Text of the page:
Image by Apple
Apple events follow a consistent pattern that rarely changes beyond the details of their particular announcements. This consistency becomes its own language. Attend enough Apple events and you start to pick up the deliberate undertones that the company wants to communicate but not directly express. These are the postures and facial expressions that accompany the words of the slides, demos, and videos.
Five years ago I walked out of the WWDC keynote with a feeling that those undertones were screaming a momentous shift in Apple’s direction, that privacy was emerging as a foundational principle for the company. I laid out my interpretation of Apple’s privacy principles in this piece in Macworld. Privacy had been increasing in importance for years before at Apple, but that WWDC keynote was the first time the company clearly articulated that privacy not only mattered but was being built into its foundational technologies.
This year I sat in the WWDC keynote, hearing the undertones, and realized that Apple is upping its privacy game to levels never before seen from a major technology company. That is, beyond improving privacy in its own products, the company is starting to use its market strength to extend privacy through the tendrils that touch the Apple ecosystem.
Regardless of Apple’s motivation—altruism, the personal principles of Apple executives, or a shrewd business strategy—Apple’s stance on privacy is unique and historic in the annals of consumer technology. The real question now isn’t if Apple can succeed at a technical level, but if its privacy push can withstand the upcoming onslaught from governments, regulators, the courts, and its competitors.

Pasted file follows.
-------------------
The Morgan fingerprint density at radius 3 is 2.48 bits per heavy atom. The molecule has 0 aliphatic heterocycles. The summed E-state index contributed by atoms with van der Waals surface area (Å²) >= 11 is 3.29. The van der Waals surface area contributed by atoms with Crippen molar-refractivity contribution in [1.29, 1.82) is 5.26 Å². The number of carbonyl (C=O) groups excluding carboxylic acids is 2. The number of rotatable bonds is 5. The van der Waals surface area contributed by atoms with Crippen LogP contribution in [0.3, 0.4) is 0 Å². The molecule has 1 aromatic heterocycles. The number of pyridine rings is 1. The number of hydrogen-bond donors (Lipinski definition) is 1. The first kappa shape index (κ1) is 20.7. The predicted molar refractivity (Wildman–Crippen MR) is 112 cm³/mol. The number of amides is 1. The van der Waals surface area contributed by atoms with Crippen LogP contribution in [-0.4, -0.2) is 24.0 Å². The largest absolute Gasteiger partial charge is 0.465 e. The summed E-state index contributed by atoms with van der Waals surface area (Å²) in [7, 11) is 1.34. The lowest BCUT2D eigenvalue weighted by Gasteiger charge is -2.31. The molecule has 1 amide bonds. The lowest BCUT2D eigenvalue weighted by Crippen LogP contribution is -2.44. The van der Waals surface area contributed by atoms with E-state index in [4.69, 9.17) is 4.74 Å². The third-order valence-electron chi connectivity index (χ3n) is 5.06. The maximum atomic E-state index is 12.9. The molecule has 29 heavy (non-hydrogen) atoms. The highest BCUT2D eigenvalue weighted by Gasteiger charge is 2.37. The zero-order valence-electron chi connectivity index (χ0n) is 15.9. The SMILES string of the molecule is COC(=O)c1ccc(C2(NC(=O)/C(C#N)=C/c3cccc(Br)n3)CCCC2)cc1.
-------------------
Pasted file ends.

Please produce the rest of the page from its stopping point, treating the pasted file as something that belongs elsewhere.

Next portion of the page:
Apple executives say that they believe that privacy is a human right. History, however, is strewn with the remains of well-intentioned champions of such rights.
Sign in with Apple
When discussing shifts in strategy, whether at Apple or any other technology firm, we should keep in mind that such changes typically start years earlier and are more gradual than we realize. In the case of Apple, the company’s privacy extension efforts started at least a couple years before WWDC 2014, which was when Apple first started requiring privacy protections for developers who wanted to participate in HomeKit and HealthKit.
The most obvious privacy push to come out of WWDC 2019 is “Sign in with Apple,” which offers benefits to both consumers and developers. Additional WWDC sessions made it clear that Apple is using a carrot-and-stick approach with developers: developers are required to use the service when they include competing offerings from Google and Facebook, but, in exchange, they also gain built-in fraud prevention. Every Apple ID is already vetted by Apple and secured with two-factor authentication, and Apple provides developers with the digital equivalent of a thumbs-up or thumbs-down indicating whether Apple’s monitoring code thinks the connection is from a real human being. Since Apple uses similar mechanisms for iCloud activity, iTunes, and App Store purchases, the odds are that this is a reliable indicator.